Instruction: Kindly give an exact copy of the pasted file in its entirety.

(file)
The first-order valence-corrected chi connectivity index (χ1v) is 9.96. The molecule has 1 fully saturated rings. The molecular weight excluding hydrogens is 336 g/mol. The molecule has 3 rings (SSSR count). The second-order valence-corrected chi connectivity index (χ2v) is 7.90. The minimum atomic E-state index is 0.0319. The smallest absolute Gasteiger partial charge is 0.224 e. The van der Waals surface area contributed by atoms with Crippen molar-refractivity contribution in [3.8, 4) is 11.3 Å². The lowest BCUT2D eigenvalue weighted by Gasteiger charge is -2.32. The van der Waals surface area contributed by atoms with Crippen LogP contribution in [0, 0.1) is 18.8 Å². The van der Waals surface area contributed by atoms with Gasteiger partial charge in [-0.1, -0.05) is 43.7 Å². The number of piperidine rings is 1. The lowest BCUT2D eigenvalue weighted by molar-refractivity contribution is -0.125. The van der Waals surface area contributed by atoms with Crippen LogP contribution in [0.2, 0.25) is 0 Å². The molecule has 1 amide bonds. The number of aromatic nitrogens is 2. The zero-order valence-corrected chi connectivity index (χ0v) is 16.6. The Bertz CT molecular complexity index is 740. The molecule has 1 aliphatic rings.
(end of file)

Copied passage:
The first-order valence-corrected chi connectivity index (χ1v) is 9.96. The molecule has 1 fully saturated rings. The molecular weight excluding hydrogens is 336 g/mol. The molecule has 3 rings (SSSR count). The second-order valence-corrected chi connectivity index (χ2v) is 7.90. The minimum atomic E-state index is 0.0319. The smallest absolute Gasteiger partial charge is 0.224 e. The van der Waals surface area contributed by atoms with Crippen molar-refractivity contribution in [3.8, 4) is 11.3 Å². The lowest BCUT2D eigenvalue weighted by Gasteiger charge is -2.32. The van der Waals surface area contributed by atoms with Crippen LogP contribution in [0, 0.1) is 18.8 Å². The van der Waals surface area contributed by atoms with Gasteiger partial charge in [-0.1, -0.05) is 43.7 Å². The number of piperidine rings is 1. The lowest BCUT2D eigenvalue weighted by molar-refractivity contribution is -0.125. The van der Waals surface area contributed by atoms with Crippen LogP contribution in [0.2, 0.25) is 0 Å². The molecule has 1 amide bonds. The number of aromatic nitrogens is 2. The zero-order valence-corrected chi connectivity index (χ0v) is 16.6. The Bertz CT molecular complexity index is 740. The molecule has 1 aliphatic rings.